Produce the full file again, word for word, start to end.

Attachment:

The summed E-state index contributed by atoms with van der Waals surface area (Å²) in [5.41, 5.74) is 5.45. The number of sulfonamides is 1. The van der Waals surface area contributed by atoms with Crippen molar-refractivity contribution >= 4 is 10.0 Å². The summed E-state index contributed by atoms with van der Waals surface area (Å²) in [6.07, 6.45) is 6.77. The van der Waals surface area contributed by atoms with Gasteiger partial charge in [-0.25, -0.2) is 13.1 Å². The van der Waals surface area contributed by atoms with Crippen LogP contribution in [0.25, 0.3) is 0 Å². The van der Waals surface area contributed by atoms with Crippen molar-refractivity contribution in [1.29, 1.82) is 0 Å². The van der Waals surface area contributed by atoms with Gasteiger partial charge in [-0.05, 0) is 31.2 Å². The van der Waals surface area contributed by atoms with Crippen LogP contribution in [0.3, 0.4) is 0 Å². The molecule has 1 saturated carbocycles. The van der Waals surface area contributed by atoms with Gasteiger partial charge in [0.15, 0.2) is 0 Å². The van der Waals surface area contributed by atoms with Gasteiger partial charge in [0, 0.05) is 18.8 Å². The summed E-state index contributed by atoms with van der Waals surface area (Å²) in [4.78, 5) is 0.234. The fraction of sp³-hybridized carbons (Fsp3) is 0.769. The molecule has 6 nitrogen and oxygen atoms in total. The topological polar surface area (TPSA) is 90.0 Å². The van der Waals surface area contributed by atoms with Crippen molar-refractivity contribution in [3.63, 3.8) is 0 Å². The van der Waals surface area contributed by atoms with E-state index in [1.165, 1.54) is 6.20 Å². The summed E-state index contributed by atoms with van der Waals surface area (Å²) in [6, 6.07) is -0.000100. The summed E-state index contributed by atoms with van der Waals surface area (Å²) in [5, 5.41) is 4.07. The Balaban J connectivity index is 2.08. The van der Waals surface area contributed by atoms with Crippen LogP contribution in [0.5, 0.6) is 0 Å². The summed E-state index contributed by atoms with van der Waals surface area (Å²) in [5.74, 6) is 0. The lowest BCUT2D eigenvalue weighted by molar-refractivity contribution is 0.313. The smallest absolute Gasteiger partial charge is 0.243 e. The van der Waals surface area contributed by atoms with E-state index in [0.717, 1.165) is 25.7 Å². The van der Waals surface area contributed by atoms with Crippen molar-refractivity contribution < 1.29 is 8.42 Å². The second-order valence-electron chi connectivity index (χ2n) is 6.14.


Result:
The summed E-state index contributed by atoms with van der Waals surface area (Å²) in [5.41, 5.74) is 5.45. The number of sulfonamides is 1. The van der Waals surface area contributed by atoms with Crippen molar-refractivity contribution >= 4 is 10.0 Å². The summed E-state index contributed by atoms with van der Waals surface area (Å²) in [6.07, 6.45) is 6.77. The van der Waals surface area contributed by atoms with Gasteiger partial charge in [-0.25, -0.2) is 13.1 Å². The van der Waals surface area contributed by atoms with Crippen LogP contribution in [0.25, 0.3) is 0 Å². The van der Waals surface area contributed by atoms with Crippen molar-refractivity contribution in [1.29, 1.82) is 0 Å². The van der Waals surface area contributed by atoms with Gasteiger partial charge in [-0.05, 0) is 31.2 Å². The van der Waals surface area contributed by atoms with Crippen LogP contribution in [0.3, 0.4) is 0 Å². The molecule has 1 saturated carbocycles. The van der Waals surface area contributed by atoms with Gasteiger partial charge in [0.15, 0.2) is 0 Å². The van der Waals surface area contributed by atoms with Gasteiger partial charge in [0, 0.05) is 18.8 Å². The summed E-state index contributed by atoms with van der Waals surface area (Å²) in [4.78, 5) is 0.234. The fraction of sp³-hybridized carbons (Fsp3) is 0.769. The molecule has 6 nitrogen and oxygen atoms in total. The topological polar surface area (TPSA) is 90.0 Å². The van der Waals surface area contributed by atoms with Crippen molar-refractivity contribution in [3.63, 3.8) is 0 Å². The van der Waals surface area contributed by atoms with E-state index in [1.165, 1.54) is 6.20 Å². The summed E-state index contributed by atoms with van der Waals surface area (Å²) in [6, 6.07) is -0.000100. The summed E-state index contributed by atoms with van der Waals surface area (Å²) in [5, 5.41) is 4.07. The Balaban J connectivity index is 2.08. The van der Waals surface area contributed by atoms with Crippen LogP contribution in [0.5, 0.6) is 0 Å². The summed E-state index contributed by atoms with van der Waals surface area (Å²) in [5.74, 6) is 0. The lowest BCUT2D eigenvalue weighted by molar-refractivity contribution is 0.313. The smallest absolute Gasteiger partial charge is 0.243 e. The van der Waals surface area contributed by atoms with E-state index in [0.717, 1.165) is 25.7 Å². The van der Waals surface area contributed by atoms with Crippen molar-refractivity contribution < 1.29 is 8.42 Å². The second-order valence-electron chi connectivity index (χ2n) is 6.14.